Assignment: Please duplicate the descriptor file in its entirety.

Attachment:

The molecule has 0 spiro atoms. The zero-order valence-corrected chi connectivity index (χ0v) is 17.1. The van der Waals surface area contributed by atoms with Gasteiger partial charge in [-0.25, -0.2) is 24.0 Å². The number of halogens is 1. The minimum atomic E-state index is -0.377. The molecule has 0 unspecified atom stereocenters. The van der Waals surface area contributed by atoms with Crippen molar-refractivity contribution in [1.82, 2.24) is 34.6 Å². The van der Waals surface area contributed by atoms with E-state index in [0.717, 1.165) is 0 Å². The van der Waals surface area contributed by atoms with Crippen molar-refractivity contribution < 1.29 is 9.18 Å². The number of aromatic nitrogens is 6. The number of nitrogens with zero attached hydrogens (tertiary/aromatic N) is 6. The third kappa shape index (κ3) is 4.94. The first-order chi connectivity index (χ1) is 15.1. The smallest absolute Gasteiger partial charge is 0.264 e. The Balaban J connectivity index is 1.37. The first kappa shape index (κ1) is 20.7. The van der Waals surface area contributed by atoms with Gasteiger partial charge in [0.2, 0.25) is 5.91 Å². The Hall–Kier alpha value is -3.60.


The molecule has 0 spiro atoms. The zero-order valence-corrected chi connectivity index (χ0v) is 17.1. The van der Waals surface area contributed by atoms with Gasteiger partial charge in [-0.25, -0.2) is 24.0 Å². The number of halogens is 1. The minimum atomic E-state index is -0.377. The molecule has 0 unspecified atom stereocenters. The van der Waals surface area contributed by atoms with Crippen molar-refractivity contribution in [1.82, 2.24) is 34.6 Å². The van der Waals surface area contributed by atoms with E-state index in [0.717, 1.165) is 0 Å². The van der Waals surface area contributed by atoms with Crippen molar-refractivity contribution < 1.29 is 9.18 Å². The number of aromatic nitrogens is 6. The number of nitrogens with zero attached hydrogens (tertiary/aromatic N) is 6. The third kappa shape index (κ3) is 4.94. The first-order chi connectivity index (χ1) is 15.1. The smallest absolute Gasteiger partial charge is 0.264 e. The Balaban J connectivity index is 1.37. The first kappa shape index (κ1) is 20.7. The van der Waals surface area contributed by atoms with Gasteiger partial charge in [0.2, 0.25) is 5.91 Å². The Hall–Kier alpha value is -3.60.